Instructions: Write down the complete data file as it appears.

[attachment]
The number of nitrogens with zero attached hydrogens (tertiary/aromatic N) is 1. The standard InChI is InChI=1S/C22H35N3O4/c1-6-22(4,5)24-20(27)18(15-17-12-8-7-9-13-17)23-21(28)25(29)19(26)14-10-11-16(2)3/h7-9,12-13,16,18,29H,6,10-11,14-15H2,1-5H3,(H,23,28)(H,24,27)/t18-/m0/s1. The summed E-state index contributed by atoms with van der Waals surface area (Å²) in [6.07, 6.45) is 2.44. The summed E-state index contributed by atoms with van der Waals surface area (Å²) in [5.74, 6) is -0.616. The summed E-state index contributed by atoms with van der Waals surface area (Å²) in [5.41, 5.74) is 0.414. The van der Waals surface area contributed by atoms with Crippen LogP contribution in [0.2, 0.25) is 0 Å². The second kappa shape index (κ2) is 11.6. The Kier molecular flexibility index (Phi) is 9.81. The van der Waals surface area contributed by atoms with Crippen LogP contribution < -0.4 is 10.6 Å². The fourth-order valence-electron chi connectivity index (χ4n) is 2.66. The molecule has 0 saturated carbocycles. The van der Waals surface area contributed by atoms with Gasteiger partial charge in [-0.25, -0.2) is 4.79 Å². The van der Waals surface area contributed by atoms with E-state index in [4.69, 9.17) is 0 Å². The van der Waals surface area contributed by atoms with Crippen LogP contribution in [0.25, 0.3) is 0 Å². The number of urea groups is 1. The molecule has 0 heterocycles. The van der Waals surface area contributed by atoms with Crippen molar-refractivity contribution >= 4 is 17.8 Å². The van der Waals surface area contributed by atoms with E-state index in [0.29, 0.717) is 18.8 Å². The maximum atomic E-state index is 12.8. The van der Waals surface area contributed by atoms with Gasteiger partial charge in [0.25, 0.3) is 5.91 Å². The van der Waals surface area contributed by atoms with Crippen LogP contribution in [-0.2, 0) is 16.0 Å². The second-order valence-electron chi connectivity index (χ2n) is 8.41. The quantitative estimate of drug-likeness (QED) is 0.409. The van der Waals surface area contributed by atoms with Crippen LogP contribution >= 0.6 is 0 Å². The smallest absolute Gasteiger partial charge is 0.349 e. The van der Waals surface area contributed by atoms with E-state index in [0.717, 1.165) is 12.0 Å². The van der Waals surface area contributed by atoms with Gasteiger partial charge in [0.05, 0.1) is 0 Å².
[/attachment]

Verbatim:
The number of nitrogens with zero attached hydrogens (tertiary/aromatic N) is 1. The standard InChI is InChI=1S/C22H35N3O4/c1-6-22(4,5)24-20(27)18(15-17-12-8-7-9-13-17)23-21(28)25(29)19(26)14-10-11-16(2)3/h7-9,12-13,16,18,29H,6,10-11,14-15H2,1-5H3,(H,23,28)(H,24,27)/t18-/m0/s1. The summed E-state index contributed by atoms with van der Waals surface area (Å²) in [6.07, 6.45) is 2.44. The summed E-state index contributed by atoms with van der Waals surface area (Å²) in [5.74, 6) is -0.616. The summed E-state index contributed by atoms with van der Waals surface area (Å²) in [5.41, 5.74) is 0.414. The van der Waals surface area contributed by atoms with Crippen LogP contribution in [0.2, 0.25) is 0 Å². The second kappa shape index (κ2) is 11.6. The Kier molecular flexibility index (Phi) is 9.81. The van der Waals surface area contributed by atoms with Crippen LogP contribution < -0.4 is 10.6 Å². The fourth-order valence-electron chi connectivity index (χ4n) is 2.66. The molecule has 0 saturated carbocycles. The van der Waals surface area contributed by atoms with Gasteiger partial charge in [-0.25, -0.2) is 4.79 Å². The van der Waals surface area contributed by atoms with E-state index in [4.69, 9.17) is 0 Å². The van der Waals surface area contributed by atoms with Crippen LogP contribution in [0.25, 0.3) is 0 Å². The number of urea groups is 1. The molecule has 0 heterocycles. The van der Waals surface area contributed by atoms with Crippen molar-refractivity contribution >= 4 is 17.8 Å². The van der Waals surface area contributed by atoms with E-state index in [0.29, 0.717) is 18.8 Å². The maximum atomic E-state index is 12.8. The van der Waals surface area contributed by atoms with Gasteiger partial charge in [0.25, 0.3) is 5.91 Å². The van der Waals surface area contributed by atoms with Crippen LogP contribution in [-0.2, 0) is 16.0 Å². The second-order valence-electron chi connectivity index (χ2n) is 8.41. The quantitative estimate of drug-likeness (QED) is 0.409. The van der Waals surface area contributed by atoms with Crippen LogP contribution >= 0.6 is 0 Å². The smallest absolute Gasteiger partial charge is 0.349 e. The van der Waals surface area contributed by atoms with E-state index in [0.717, 1.165) is 12.0 Å². The van der Waals surface area contributed by atoms with Gasteiger partial charge in [0.05, 0.1) is 0 Å².